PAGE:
Nor Lines and Rolls-Royce have signed a “Power-by-the-Hour” service agreement for the two vessels Kvitbjørn and Kvitnos. The new service offering harnesses the power of “big data” to monitor, plan and perform maintenance and repairs on all the equipment it has installed on the cargo vessels.
Power-by-the-Hour is a completely new service from Rolls-Royce Marine, and the agreement with Nor Lines is the first of its kind. The service builds Rolls-Royce’s many years of experience with equipment monitoring, proactive servicing and available solutions in the aerospace market.
The agreement means that Nor Lines is handing responsibility for service planning and performance back to the equipment’s supplier, Rolls-Royce. Nor Lines pays a fixed charge per hour of operation, per ship. Rolls-Royce will monitor the equipment aboard each vessel from on shore through the use of onboard sensors. It will be able to connect to the ship and carry out service activities remotely or, if necessary, send out a service engineer to do the job. The agreement also covers planned maintenance, while day-to-day maintenance aboard ship will be carried out by the shipping company itself.
Nor Lines has also ordered Rolls-Royce’s latest Energy Management System, which logs energy consumption and emission levels. The data then can be used to make the correct operational decisions for the ships.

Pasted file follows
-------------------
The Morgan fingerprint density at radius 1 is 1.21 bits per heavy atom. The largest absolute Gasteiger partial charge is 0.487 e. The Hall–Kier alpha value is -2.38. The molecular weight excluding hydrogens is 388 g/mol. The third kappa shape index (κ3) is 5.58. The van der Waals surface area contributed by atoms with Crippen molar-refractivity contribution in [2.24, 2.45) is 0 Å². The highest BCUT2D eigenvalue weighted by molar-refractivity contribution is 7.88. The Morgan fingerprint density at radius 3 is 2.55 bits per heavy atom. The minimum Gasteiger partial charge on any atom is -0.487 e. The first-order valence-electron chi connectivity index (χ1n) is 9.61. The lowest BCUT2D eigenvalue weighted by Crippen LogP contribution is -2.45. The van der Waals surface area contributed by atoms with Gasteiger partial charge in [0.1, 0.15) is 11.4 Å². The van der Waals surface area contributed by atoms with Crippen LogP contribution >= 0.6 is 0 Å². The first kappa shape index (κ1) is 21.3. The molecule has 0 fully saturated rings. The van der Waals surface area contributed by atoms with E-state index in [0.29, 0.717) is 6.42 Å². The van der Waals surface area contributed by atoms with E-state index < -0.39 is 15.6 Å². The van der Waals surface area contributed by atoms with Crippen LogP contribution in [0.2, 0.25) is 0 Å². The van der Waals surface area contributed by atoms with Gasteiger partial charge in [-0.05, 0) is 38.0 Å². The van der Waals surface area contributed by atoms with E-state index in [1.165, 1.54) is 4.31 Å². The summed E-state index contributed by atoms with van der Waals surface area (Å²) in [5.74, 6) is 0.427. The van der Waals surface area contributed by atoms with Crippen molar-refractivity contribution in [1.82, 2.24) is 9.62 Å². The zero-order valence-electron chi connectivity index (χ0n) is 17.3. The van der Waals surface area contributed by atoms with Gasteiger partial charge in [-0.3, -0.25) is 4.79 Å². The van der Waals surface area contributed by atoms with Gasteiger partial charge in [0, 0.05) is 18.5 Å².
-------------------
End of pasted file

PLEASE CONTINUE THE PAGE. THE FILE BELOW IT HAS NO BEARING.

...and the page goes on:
Nor Lines took delivery of MS Kvitbjørn from the Tsuji shipyard in China in 2015. It was the first of two vessels ordered by the shipping line, and was the first Norwegian gas-powered coastal cargo vessel. The Kvitbjørn’s sister ship, MS Kvitnos, was delivered later the same year. Now, the vessels sail back and forth between ports in central Europe and along the Norwegian coast up to Hammerfest. The Kvitbjørn and the Kvitnos were also the first commercial vessels to be ordered with Rolls-Royce’s award-winning NVC 405 Environship design.
The agreement covers an array of Rolls-Royce equipment onboard the Kvitbjørn and Kvitnos, including a Bergen B35:40 engine powered by LNG, the Promas combined rudder and propeller, a hybrid shaft generator to optimize use of electrical power and an innovative wave-piercing hull design. The combined technologies that make the Environship concept reduce CO2 emissions by up to 40 per cent compared to similar diesel powered vessels, dependent on operational profile.